According to the City, it’ll be a “a day of discovery and a day of celebration”  when the $29 million Annenberg Beach House at 415 Pacific Coast Highway opens later today.

The Beach House, which was largely underwritten by a grant from the Annenberg Foundation, is the third and leanest iteration of the original, the Marion Davies estate. The largest and grandest estate on the California Coast, it was built by publishing mogul, William Randolph Hearst, for Davies, a talented and popular Hollywood star as well as his mistress.

Its main house had 118 rooms and 58 bathrooms. There were also three guest houses, two swimming pools, tennis courts, kennels and garages, Designed by America’s first prominent woman architect, Julia Morgan, it was built in 1929, and, for the next decade, it was the social center of the large Hollywood colony in Santa Monica.

Davies stopped making movies in 1937  and, in 1947, she sold the property to the State, which leased it to the City of Santa Monica, which, in turn, leased it to a hotel, Ocean House, whose owner,  inexplicably, demolished the 118-room   main house.

The hotel was followed by Doug Badt’s Sand and Sea Club. Badt added cabanas and dressing rooms for club members.

Wallis Annenberg. on making the grant, cited her fond memories of the Sand and Sea, the opportunity to finally chronicle the Hollywood-Santa Monica connection, and the creation of a public beach club as the primary bases for her interest in the project.

In the late 1980s, restaurateur Michael McCarty proposed replacing the Sad and Sea Club with a new “luxury hotel.”  The City loved the idea. Residents didn’t, and put a measure on the ballot that would ban any new hotels on the beach. A noisy, rancorous battle ensued, with residents prevailing over City Hall and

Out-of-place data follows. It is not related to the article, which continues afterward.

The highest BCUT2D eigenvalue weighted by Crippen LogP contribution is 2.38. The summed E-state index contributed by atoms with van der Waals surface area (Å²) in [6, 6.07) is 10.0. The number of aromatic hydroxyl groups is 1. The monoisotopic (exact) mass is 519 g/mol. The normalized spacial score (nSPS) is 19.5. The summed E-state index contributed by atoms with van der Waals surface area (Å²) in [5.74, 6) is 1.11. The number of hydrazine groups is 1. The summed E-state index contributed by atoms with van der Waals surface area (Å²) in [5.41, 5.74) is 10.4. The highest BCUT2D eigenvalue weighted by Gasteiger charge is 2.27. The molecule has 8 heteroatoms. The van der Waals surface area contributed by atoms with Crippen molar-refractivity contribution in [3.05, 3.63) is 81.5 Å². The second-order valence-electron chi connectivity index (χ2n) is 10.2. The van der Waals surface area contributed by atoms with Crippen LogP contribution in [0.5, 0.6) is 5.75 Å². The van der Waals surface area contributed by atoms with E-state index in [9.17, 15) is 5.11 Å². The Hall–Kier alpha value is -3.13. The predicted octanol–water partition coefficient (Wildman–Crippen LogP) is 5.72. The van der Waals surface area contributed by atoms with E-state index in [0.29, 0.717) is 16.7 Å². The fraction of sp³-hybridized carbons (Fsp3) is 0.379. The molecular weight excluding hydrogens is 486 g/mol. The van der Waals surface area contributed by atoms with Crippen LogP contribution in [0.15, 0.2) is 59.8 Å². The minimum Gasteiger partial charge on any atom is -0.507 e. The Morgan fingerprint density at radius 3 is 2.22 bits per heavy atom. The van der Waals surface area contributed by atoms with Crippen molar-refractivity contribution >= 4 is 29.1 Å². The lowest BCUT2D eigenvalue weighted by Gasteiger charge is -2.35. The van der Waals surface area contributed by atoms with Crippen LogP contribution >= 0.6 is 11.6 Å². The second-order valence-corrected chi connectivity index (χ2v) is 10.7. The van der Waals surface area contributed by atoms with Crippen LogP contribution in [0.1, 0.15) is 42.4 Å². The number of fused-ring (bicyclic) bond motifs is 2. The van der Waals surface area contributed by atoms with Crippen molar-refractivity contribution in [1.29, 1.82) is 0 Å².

McCarty.

In a fit of pique, the City immediately canceled Badt’s lease, and took control of the property, but had no idea what to do with it. Its principal role was serving as a location for the TV series, “Beverly Hills 90212.”

Following the 1994 Northridge earthquake, the City red-tagged the property and wrapped it in chainlink   fencing, And, in the decade that followed, the proudest, most glamorous spot on the coast was reduced to a wreck of a place, the  victim of time and neglect, the saddest sight on the coast.

By the time the resurrection got underway, most of the remaining buildings had been demolished. Only one of Davies’ guest houses and one swimming pool remain.  They have been retired and supplemented by new buildings.

Today’s beach party will feature some sort of ribbon-cutting with Annenberg  and City officials, a community picnic, volleyball games, yoga classes, a variety of performances and kite flying.

According to the City, “Visitors are encouraged to walk, bike or shuttle to the opening as no onsite parking will be available.  Free shuttle service will be available throughout the day from the Santa Monica Civic Center (4th  Street & Olympic Drive, just off the 10 freeway).”

A mega-traffic jam is inevitable.

Beginning tomorrow, April 26, the Beach House will be open daily and Sunday from 8:30 a.m. to sunset.

Step Up Steps Up to 5th

Santa Monica architectural firm   Pugh + Scarpa has just completed a new 46-unit permanent housing complex with rehabilitation and support services for  homeless people and the mentally disabled.

Step Up on 5th incorporates energy efficient measures that exceed standard practice, optimize building performance, and ensure reduced energy use during all phases of construction and occupancy. The planning and design of Step Up on 5th included locating and orienting the building to control solar cooling loads, shaping and orienting the building for exposure to prevailing winds, shaping the building to induce buoyancy for natural ventilation, designing windows to maximize day lighting; shading south facing windows and minimizing west-facing glazing,  designing windows to maximize natural ventilation; shaping and planning the interior to enhance daylight and natural air flow distribution. These passive steps have made the building 50% more efficient than a conventional structure.

Step Up also incorporates numerous sustainable features that exceed state mandated Title 24 energy measures by more than 30%.

Pugh + Scarpa is an architecture, engineering, planning and interior design firm with offices in Santa Monica and Charlotte, North Carolina.